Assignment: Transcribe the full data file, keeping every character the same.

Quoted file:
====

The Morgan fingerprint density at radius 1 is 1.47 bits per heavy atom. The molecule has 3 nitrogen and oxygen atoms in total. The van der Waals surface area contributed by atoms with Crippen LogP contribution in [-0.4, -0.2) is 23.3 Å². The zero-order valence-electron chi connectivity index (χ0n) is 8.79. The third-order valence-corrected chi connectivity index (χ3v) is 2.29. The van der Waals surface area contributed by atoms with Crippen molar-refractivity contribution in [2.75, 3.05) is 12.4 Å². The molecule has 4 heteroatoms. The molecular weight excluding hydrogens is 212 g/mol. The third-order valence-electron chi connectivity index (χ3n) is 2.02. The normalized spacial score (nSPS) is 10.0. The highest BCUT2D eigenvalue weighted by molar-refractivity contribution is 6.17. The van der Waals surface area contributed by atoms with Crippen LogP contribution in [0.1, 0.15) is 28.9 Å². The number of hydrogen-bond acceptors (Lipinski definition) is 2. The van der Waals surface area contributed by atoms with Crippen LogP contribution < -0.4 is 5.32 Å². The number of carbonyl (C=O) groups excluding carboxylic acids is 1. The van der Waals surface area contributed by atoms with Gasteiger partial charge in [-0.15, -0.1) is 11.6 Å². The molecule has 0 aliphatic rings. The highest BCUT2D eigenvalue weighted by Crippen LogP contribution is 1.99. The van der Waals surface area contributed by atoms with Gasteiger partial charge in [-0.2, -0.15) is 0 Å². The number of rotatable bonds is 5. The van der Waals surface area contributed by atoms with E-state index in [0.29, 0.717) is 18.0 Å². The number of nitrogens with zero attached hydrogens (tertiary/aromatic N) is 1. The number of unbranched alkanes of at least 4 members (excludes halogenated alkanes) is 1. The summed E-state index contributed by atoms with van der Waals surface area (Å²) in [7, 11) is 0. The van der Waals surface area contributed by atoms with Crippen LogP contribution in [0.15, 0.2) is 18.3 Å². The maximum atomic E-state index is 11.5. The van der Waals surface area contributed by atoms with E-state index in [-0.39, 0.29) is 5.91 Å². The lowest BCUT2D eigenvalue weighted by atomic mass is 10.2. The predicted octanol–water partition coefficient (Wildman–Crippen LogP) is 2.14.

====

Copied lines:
The Morgan fingerprint density at radius 1 is 1.47 bits per heavy atom. The molecule has 3 nitrogen and oxygen atoms in total. The van der Waals surface area contributed by atoms with Crippen LogP contribution in [-0.4, -0.2) is 23.3 Å². The zero-order valence-electron chi connectivity index (χ0n) is 8.79. The third-order valence-corrected chi connectivity index (χ3v) is 2.29. The van der Waals surface area contributed by atoms with Crippen molar-refractivity contribution in [2.75, 3.05) is 12.4 Å². The molecule has 4 heteroatoms. The molecular weight excluding hydrogens is 212 g/mol. The third-order valence-electron chi connectivity index (χ3n) is 2.02. The normalized spacial score (nSPS) is 10.0. The highest BCUT2D eigenvalue weighted by molar-refractivity contribution is 6.17. The van der Waals surface area contributed by atoms with Crippen LogP contribution in [0.1, 0.15) is 28.9 Å². The number of hydrogen-bond acceptors (Lipinski definition) is 2. The van der Waals surface area contributed by atoms with Crippen LogP contribution < -0.4 is 5.32 Å². The number of carbonyl (C=O) groups excluding carboxylic acids is 1. The van der Waals surface area contributed by atoms with Gasteiger partial charge in [-0.15, -0.1) is 11.6 Å². The molecule has 0 aliphatic rings. The highest BCUT2D eigenvalue weighted by Crippen LogP contribution is 1.99. The van der Waals surface area contributed by atoms with Gasteiger partial charge in [-0.2, -0.15) is 0 Å². The number of rotatable bonds is 5. The van der Waals surface area contributed by atoms with E-state index in [0.29, 0.717) is 18.0 Å². The number of nitrogens with zero attached hydrogens (tertiary/aromatic N) is 1. The number of unbranched alkanes of at least 4 members (excludes halogenated alkanes) is 1. The summed E-state index contributed by atoms with van der Waals surface area (Å²) in [7, 11) is 0. The van der Waals surface area contributed by atoms with Crippen LogP contribution in [0.15, 0.2) is 18.3 Å². The maximum atomic E-state index is 11.5. The van der Waals surface area contributed by atoms with E-state index in [-0.39, 0.29) is 5.91 Å². The lowest BCUT2D eigenvalue weighted by atomic mass is 10.2. The predicted octanol–water partition coefficient (Wildman–Crippen LogP) is 2.14.